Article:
TOKYO – Ten Japanese Americans from across the United States had the rare opportunity to meet with Prime Minister Shinzo Abe on March 15 to discuss issues pertinent to the U.S.-Japan bilateral relationship as a part of the 2013 Japanese American Leadership Delegation (JALD) program.
The delegates and U.S.-Japan Council President Irene Hirano Inouye shared that Americans continue to support the rebuilding and revitalization of Tohoku and that the events of March 11, 2011 have not been forgotten. They also described the purpose of the trip as building people-to-people relationships with Japanese leaders from all sectors of society in order to strengthen and diversify U.S.-Japan relations.
Abe thanked the delegation for demonstrating their continued support for Japan and said,”People-to-people exchange is the cornerstone of the U.S.-Japan relations. I would like to ask your continued contribution to further developing this bilateral relationship.”
The meeting came soon after Abe's Feb. 22 meeting with President Barack Obama, during which the two leaders reaffirmed their commitment to working together, especially in trade and security.
Immediately before traveling to Tokyo, the delegates visited Fukushima for the first time in the program's 12-year history. In Fukushima, one of the regions hardest hit by the natural disasters and nuclear crisis, the delegates visited Fukushima Prefectural Medical University and a food monitoring center called Agricultural Cooperative Center, and participated in a symposium, “Towards Common Ground: Connecting Diverse Voices for the Future,” sponsored by the Japan Foundation Center for Global Partnership.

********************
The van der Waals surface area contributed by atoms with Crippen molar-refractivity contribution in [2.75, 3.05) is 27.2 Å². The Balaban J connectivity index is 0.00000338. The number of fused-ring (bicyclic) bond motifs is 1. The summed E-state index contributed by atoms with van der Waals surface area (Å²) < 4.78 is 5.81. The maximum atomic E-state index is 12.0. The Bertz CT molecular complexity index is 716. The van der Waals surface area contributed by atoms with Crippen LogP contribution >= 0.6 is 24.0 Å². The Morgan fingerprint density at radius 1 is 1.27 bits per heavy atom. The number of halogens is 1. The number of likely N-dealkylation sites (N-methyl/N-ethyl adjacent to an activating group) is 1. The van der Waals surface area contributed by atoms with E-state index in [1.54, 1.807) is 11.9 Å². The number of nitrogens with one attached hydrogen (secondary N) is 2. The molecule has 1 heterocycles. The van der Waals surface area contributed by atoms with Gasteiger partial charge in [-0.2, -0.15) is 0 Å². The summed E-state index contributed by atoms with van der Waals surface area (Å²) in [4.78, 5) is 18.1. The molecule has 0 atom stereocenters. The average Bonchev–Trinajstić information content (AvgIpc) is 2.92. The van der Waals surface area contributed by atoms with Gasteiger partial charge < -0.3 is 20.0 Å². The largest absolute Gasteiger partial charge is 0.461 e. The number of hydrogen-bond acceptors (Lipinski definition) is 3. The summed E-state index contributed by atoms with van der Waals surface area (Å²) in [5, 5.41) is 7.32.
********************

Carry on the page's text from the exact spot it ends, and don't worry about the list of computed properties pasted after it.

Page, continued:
The 10 participants of the program are active in their communities, engaged in U.S.-Japan relations and committed to deepening ties between Japanese Americans and Japan. JALD is sponsored by the Ministry of Foreign Affairs of Japan and organized by the U.S.-Japan Council, a 501 (c)3 non-profit organization dedicated to building people-to-people relations between the two countries. For more information, visit www.usjapancouncil.org.
Julie Azuma, president and founder, Different Roads to Learning, DRL Books Inc. (New York City)
Marion Friebus-Flaman, principal, Thomas Dooley Elementary School (Schaumburg, Ill.)
Martin Y. Iguchi, dean and professor, Georgetown University, School of Nursing and Health Studies (Washington, D.C.)
Kenzo Kawanabe, partner, Davis Graham & Stubbs LLP (Denver)
Emily Murase, executive director, San Francisco Department on the Status of Women, and commissioner, San Francisco Board of Education (San Francisco)
Verne Naito, vice president, Naito Corporation (Portland, Ore.)
Kelly Ogilvie, founder, chairman, president and chief operating officer, Quemulus Inc. (Seattle)
Eric Takahata, managing director, Hawaii Tourism Japan (Honolulu)
David Yamahata, deputy chief, Los Angeles Fire Department (Pasadena)
Amy Yamashiro, data and evaluation coordinator, Arlington Public Schools (Arlington, Va.)